Ferdinand pulled back to the north after the fall of Minden. Part of his forces held Bremen, and he also secured his magazine at Nienburg. Contades captured Osnabruck, sent troops to impress supplies in Hanover, and threatened Hamelin, Lippstadt, and Munster.
Although outnumbered, Ferdinand confronted Contades a few miles north of Minden. On July 17, Contades withdrew to Minden, choosing to avoid battle while his detached troops were making progress against the allies.
Contades and his main army camped south of Minden. In the French army’s front was the Bastau, a small stream that emptied into the Weser just south of the fortress walls. The Bastau meandered for eight miles through a morass approximately 200 yards wide. South of the morass, the terrain rose to a flat shelf of farmland where the French army camped. Behind the camps, to the south, was a long, wooded ridge. Across the old town bridge and two pontoon spans, the Duc de Broglie occupied the right bank of the Weser.
Camped at Petershagen, Ferdinand sent pickets ahead to occupy several villages north and west of Minden. The villages stretched in a shallow arc from Todtenhausen on the Weser southwest to Hille, which was eight miles west of Minden. By holding Hille, the allies perched close to Contades’ right, blocking the only causeway that crossed the marshes. Increasing the pressure on Contades, Lt. Gen. Georg August von Wangenheim’s corps of 10,000 troops moved to Todtenhausen on July 22.
Charles William Ferdinand, who as the eldest son of Charles I was hereditary prince of Brunswick, marched 10 miles west of Minden to Lubbecke. On July 27 the hereditary prince’s 6,000 men drove away the troops shielding the French left. Farther west, the allies recaptured Osnabruck one day later, blocking Contades’ main supply route.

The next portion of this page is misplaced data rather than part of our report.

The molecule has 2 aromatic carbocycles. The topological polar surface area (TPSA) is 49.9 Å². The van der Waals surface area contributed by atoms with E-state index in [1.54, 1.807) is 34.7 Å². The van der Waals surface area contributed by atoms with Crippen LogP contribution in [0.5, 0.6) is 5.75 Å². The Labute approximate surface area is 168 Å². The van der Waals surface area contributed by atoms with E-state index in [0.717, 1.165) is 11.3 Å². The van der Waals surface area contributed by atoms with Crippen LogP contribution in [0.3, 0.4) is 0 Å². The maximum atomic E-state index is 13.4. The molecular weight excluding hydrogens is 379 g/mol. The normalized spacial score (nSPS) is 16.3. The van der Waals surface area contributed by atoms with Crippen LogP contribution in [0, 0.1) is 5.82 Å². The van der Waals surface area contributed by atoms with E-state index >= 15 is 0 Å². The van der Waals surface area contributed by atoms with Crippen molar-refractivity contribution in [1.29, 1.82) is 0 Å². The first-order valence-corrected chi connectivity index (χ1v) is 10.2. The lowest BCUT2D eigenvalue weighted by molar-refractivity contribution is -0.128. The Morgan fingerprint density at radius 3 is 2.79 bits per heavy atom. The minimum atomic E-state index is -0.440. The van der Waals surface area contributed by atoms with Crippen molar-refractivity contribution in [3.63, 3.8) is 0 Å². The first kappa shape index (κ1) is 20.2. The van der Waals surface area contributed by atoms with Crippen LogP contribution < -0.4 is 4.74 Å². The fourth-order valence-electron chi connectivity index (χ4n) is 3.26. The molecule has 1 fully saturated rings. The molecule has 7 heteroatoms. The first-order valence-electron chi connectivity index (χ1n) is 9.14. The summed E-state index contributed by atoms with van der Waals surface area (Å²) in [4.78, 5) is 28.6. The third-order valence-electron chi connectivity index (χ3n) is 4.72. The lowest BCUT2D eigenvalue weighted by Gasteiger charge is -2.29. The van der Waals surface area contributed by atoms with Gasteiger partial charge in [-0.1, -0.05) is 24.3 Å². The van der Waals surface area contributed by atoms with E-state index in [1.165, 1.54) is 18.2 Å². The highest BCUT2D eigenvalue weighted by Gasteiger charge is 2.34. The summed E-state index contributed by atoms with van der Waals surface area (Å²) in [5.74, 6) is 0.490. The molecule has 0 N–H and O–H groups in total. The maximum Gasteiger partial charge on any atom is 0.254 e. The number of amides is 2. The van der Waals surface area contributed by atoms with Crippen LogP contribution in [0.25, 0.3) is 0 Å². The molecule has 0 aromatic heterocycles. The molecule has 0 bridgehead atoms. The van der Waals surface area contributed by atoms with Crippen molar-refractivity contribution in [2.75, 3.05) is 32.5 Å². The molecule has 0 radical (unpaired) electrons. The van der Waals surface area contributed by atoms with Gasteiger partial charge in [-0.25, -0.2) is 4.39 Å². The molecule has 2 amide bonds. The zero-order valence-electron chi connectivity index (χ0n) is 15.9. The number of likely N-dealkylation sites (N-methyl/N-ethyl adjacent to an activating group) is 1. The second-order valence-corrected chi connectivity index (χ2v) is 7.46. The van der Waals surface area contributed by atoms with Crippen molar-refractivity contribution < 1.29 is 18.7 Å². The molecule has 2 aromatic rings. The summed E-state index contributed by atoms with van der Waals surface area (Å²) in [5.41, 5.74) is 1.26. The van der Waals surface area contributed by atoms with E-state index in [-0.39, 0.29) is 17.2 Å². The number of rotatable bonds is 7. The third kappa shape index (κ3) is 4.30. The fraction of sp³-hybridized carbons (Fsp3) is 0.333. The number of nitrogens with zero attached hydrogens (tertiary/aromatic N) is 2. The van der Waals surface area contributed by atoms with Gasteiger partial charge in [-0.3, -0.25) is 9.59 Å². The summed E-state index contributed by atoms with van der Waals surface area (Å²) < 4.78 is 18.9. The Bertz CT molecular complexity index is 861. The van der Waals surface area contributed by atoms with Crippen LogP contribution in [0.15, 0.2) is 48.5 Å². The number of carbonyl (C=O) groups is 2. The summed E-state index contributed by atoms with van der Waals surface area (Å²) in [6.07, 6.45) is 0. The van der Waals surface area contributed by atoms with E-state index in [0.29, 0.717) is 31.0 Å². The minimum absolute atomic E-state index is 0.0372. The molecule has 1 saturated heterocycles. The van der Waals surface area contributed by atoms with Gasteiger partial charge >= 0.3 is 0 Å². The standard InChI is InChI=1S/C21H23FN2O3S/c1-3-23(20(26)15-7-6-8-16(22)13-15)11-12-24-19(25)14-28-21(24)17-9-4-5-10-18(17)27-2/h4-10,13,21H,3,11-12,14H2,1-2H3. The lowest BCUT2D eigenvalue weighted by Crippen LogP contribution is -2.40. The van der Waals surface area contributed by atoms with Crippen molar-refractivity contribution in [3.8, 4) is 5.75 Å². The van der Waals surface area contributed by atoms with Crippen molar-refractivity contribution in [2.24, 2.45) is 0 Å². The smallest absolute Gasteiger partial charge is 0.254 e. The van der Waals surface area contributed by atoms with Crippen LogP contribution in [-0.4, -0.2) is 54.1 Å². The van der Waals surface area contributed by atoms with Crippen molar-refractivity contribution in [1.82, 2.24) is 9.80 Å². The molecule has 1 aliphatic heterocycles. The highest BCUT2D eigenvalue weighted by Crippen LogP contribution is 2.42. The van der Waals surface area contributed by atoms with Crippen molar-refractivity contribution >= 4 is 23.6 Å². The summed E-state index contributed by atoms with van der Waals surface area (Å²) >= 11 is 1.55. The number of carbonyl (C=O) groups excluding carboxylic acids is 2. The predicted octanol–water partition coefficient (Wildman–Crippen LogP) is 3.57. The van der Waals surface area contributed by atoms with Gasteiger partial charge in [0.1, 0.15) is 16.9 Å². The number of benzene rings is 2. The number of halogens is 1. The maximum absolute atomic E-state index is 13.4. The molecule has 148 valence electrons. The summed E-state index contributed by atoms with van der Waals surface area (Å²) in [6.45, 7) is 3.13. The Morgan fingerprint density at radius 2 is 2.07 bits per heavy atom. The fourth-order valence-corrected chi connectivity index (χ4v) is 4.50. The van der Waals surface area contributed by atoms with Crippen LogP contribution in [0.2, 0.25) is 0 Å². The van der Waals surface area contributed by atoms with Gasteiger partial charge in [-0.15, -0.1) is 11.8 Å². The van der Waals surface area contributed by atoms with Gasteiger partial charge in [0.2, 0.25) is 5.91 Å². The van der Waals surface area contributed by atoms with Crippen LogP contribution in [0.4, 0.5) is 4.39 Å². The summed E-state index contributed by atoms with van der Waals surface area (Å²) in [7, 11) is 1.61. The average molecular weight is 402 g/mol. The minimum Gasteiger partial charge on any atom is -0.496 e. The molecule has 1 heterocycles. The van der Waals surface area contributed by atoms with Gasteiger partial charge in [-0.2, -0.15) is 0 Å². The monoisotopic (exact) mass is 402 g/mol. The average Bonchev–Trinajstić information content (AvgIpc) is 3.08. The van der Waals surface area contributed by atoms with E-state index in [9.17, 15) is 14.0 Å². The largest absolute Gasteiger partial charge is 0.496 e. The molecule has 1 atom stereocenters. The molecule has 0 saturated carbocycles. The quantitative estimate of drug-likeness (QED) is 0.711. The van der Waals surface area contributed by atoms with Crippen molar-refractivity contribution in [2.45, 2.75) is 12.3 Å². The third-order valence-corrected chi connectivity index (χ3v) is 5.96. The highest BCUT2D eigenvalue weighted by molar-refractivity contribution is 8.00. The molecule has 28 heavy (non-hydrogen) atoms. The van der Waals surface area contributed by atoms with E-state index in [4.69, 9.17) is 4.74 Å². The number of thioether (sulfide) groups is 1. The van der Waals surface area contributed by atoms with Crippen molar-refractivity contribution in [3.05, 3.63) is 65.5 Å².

Rather than assail Contades’ army behind its strong lines, Ferdinand hoped to draw the enemy out into the open. If harassment of the French supply and communication lines was not reason enough to lure the French out, Ferdinand dangled the tempting bait of a seemingly unprotected wing of his army. While leaving Wangenheim by the Weser at Todtenhausen, the rest of the allied troops marched west toward Hille, leaving a gap of several miles between the main army and the isolated detachment by the river. At the time, 10,000 of Ferdinand’s troops were miles away with the hereditary prince, and another detachment was away at Lubbecke.
Ferdinand’s risky weakening of his forces paid off by tempting the French out of their protected lines. Contades sent 8,000 men under Louis Hercule Timoleon, Duc de Brissac, to keep the hereditary prince from joining his forces to the main army. Sappers assembled eight bridges across the marshy Bastau, and the army moved forward in eight columns. Broglie was summoned from the opposite bank of the Weser to join the main army as the ninth column. With 51,000 men and 168 guns, Contades aimed at the allied force of 41,000 troops and their 170 guns.